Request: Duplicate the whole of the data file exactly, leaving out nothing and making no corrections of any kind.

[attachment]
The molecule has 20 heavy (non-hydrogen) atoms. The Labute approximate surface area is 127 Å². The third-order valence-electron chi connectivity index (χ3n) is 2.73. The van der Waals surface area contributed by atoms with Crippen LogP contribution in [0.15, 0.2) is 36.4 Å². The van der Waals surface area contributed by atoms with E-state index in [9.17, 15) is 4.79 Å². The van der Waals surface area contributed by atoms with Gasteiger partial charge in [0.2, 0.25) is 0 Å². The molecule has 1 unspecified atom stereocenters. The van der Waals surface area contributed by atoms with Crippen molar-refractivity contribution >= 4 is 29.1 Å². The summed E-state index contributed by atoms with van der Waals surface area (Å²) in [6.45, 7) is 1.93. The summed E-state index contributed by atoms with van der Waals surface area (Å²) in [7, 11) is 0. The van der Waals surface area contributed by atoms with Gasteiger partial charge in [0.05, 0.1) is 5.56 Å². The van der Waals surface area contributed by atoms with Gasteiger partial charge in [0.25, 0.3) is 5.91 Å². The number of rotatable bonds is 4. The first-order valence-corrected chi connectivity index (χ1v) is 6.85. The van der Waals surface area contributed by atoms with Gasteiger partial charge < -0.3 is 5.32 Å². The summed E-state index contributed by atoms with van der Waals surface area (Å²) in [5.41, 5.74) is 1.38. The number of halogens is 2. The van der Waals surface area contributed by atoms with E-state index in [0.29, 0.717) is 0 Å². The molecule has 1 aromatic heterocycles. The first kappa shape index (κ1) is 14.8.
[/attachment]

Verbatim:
The molecule has 20 heavy (non-hydrogen) atoms. The Labute approximate surface area is 127 Å². The third-order valence-electron chi connectivity index (χ3n) is 2.73. The van der Waals surface area contributed by atoms with Crippen LogP contribution in [0.15, 0.2) is 36.4 Å². The van der Waals surface area contributed by atoms with E-state index in [9.17, 15) is 4.79 Å². The van der Waals surface area contributed by atoms with Gasteiger partial charge in [0.2, 0.25) is 0 Å². The molecule has 1 unspecified atom stereocenters. The van der Waals surface area contributed by atoms with Crippen molar-refractivity contribution >= 4 is 29.1 Å². The summed E-state index contributed by atoms with van der Waals surface area (Å²) in [6.45, 7) is 1.93. The summed E-state index contributed by atoms with van der Waals surface area (Å²) in [7, 11) is 0. The van der Waals surface area contributed by atoms with Gasteiger partial charge in [0.05, 0.1) is 5.56 Å². The van der Waals surface area contributed by atoms with Gasteiger partial charge in [0.25, 0.3) is 5.91 Å². The number of rotatable bonds is 4. The first-order valence-corrected chi connectivity index (χ1v) is 6.85. The van der Waals surface area contributed by atoms with Gasteiger partial charge < -0.3 is 5.32 Å². The summed E-state index contributed by atoms with van der Waals surface area (Å²) in [5.41, 5.74) is 1.38. The number of halogens is 2. The van der Waals surface area contributed by atoms with E-state index in [0.29, 0.717) is 0 Å². The molecule has 1 aromatic heterocycles. The first kappa shape index (κ1) is 14.8.